The Brexit trade deal with the EU will leave Scotland worse off than if the UK were still a member of the bloc, according to analysis.
The modelling by the Scottish Government estimates Scotland’s GDP could be around 6.1% lower by 2030 compared to if it remained a member of the EU over that period.
The analysis released on Hogmanay – and described by Constitution Secretary Michael Russell as “sobering” – lays out challenges presented in mitigating the wide-ranging impact of the deal.
It also underlines why the Scottish Government believes the best future for Scotland is as an independent country within the EU.
Russell said: “This analysis is sobering reading for anyone with Scotland’s best interests at heart.
“Post-Brexit relationships with the EU could have taken many different forms and the damaging outcome with which we are now faced is the result of a political choice by the UK Government, and firmly against the wishes of Scotland.
“As a responsible Government, we are doing everything we can to mitigate against the consequences of the UK Government’s actions, but we cannot avert every negative outcome.
“We know that businesses are already struggling under the burden of Covid-19, and are now faced with the need to prepare for the economic shock of this hard Brexit.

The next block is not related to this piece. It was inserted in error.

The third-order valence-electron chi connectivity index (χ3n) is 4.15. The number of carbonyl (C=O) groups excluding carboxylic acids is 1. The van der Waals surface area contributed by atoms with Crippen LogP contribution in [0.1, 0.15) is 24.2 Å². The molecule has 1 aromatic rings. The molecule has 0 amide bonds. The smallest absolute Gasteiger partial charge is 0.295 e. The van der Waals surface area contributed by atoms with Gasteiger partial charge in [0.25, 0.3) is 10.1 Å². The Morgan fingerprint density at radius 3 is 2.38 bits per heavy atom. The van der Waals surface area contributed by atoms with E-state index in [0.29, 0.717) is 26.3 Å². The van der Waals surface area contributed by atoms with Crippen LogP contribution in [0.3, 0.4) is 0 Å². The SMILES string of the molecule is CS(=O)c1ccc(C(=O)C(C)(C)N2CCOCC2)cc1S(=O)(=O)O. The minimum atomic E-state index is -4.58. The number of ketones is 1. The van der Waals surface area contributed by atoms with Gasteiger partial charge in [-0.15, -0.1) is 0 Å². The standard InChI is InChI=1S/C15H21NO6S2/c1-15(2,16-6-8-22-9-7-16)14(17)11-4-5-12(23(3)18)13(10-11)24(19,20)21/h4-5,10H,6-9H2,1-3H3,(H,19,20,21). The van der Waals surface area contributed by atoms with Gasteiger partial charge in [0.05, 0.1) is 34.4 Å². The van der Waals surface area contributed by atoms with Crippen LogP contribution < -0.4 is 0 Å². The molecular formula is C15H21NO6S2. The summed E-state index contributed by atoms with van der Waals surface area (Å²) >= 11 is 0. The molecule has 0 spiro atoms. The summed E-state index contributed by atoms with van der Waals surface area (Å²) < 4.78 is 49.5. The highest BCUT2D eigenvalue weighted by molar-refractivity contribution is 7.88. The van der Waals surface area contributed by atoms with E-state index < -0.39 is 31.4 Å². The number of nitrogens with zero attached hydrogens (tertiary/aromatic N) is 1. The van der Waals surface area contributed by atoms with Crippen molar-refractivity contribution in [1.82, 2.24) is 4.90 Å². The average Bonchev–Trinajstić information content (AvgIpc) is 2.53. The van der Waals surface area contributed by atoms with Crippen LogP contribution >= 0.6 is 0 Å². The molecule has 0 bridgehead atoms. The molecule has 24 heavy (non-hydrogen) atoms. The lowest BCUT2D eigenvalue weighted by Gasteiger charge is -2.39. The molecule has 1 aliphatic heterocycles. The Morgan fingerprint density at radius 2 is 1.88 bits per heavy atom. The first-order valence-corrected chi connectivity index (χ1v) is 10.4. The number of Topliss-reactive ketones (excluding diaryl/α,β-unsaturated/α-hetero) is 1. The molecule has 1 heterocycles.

“Our position is clearer than ever – Scotland now has the right to choose its own future, as an independent country and seek to regain the benefits of EU membership.
“This analysis demonstrates the substantial benefits that we would regain by becoming an independent member state in our own right.”
The analysis lays out what Scotland has lost by leaving the EU with Boris Johnson’s trade deal – and what it would regain by rejoining.
It highlights the impact on the economy, trade in services, fisheries, participation in EU programmes, internal security, free movement of people and the environment. 3